I just called my wood dealer, but he doesn't carry any 2" thick stock
lumber. I'm specifically looking for kiln-dried eastern white pine
(would settle for Popular or other soft wood) to make wooden chair
seats. What do other woodworkers do? Glue up sandwiched 1.5" stock
then surface plane?
I don't know where you live, but I was at a dealer in Seattle today and they
had most types of hardwood up to 12/4 and common types in 16/4. I would
find a new dealer in your area. If there is nothing local you can get what
you need from the web.
Cross Cut Hardwood on 1st Ave South. Yesterday I was really disappointed
with their figured wood. I was looking for some dense birds eye maple but
walked away empty. They did have plenty of 12/4 and 16/4 maple, cherry,
poplar, and others.
I'd like to see your selections near Knoxville, TN area. Nothing like
that at Jeffries. A maple seat sounds good, for sure maple chair
sticks--turns absolutely beautiful. I'm reluctant buying on the web,
not seeing what I'm getting. I may decide to do some glueups of clear
eastern pine as I have a DJ-20 and can use knot-free selections.
I'd find another wood dealer. My local supplier stocks poplar (and many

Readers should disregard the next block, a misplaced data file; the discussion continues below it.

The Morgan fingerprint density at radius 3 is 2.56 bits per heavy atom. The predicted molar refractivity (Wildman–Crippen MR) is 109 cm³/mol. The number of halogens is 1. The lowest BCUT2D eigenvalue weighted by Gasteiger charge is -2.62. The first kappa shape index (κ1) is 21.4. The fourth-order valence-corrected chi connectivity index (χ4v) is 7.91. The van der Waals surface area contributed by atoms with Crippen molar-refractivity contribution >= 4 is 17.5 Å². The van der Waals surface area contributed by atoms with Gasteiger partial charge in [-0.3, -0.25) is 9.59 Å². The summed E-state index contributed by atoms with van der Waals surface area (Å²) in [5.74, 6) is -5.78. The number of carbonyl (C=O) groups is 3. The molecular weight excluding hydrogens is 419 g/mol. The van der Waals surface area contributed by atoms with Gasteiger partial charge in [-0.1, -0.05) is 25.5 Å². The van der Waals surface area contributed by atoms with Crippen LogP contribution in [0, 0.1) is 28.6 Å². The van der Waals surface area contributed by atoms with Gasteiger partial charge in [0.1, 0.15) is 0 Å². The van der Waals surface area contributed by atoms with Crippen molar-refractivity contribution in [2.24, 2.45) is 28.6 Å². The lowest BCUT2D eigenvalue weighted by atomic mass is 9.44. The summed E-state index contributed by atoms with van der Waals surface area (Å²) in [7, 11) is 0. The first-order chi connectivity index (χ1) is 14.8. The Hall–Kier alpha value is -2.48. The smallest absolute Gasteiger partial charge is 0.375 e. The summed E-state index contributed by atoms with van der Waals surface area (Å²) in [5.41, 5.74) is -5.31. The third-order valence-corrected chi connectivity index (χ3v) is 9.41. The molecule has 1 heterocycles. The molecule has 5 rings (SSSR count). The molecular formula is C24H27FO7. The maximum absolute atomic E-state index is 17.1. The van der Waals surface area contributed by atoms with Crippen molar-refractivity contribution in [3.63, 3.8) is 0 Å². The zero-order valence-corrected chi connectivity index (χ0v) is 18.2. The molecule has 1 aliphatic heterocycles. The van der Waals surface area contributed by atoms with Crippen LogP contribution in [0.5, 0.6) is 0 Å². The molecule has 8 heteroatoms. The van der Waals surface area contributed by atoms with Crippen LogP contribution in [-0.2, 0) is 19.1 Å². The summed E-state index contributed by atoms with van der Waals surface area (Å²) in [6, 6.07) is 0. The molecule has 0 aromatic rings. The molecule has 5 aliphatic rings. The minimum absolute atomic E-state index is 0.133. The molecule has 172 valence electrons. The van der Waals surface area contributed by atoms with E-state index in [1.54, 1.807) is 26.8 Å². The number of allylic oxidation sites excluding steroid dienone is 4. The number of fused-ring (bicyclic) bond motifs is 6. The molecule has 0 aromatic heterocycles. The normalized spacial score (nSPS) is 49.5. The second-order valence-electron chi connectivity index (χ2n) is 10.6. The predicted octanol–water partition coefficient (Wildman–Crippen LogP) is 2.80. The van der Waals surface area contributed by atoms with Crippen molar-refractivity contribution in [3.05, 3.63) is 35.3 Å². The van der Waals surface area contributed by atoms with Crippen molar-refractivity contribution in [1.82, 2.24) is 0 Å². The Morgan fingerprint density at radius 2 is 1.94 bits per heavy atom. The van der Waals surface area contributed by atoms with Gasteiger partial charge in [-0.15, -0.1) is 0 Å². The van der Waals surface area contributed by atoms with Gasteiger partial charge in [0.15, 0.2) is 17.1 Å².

other species) up to 12/4. Take a look at their web site, they will ship
Buffalo, NY - USA
(Remove "SPAM" from email address to reply)
Why pine? Splits fairly easily. Elm, or maybe yellow birch my choice.
Probably yellow birch because I have more of it, as should any specialty
FWIW, I've seen commercial glued exactly as you mention. With the joints
offset, makes up for some of the weakness of the pine. Now if only they
could overcome the mortise deformity that racking produces, the chair might
stay tight a bit longer.
I'm not surprised. 2" thick pine (most species) will just be an
exercise in futility as it twists and cups. If you did find it in a
good stable condition, then I'd expect it to be a high pricetag item,
as pine of that grade, tight enough to be good for furniture, is rare.
I also can't see pine as a useful chair base. I use elm, even though
wide elm is damn near unavailable in Europe.
Die Gotterspammerung - Junkmail of the Gods
.,,a wood place that doesn't carry anything at all in 8/4 thickness
seems odd. My experience here in New England is most places will have
most of the usual domestic cabinet woods in 4/4, 5-6/4, and 8/4 most
of the time, plus 12 or 16/4 for certain species. Ditto mahogany.
Exotics and odd ducks, like beech, tend to be 4/4, plus--only
sometimes--greater thicknesses. I've never seen poplar thicker than
6/4 (admittedly, never looked for it either), but 8/4 eastern white
pine is certainly available. Granted, these are specialist dealers and
shops that sell stock as a sideline, not everyday lumberyards. Even
so, they're pretty common. you might check www.woodfinder.com for
sources local to you. I've found it very helpful
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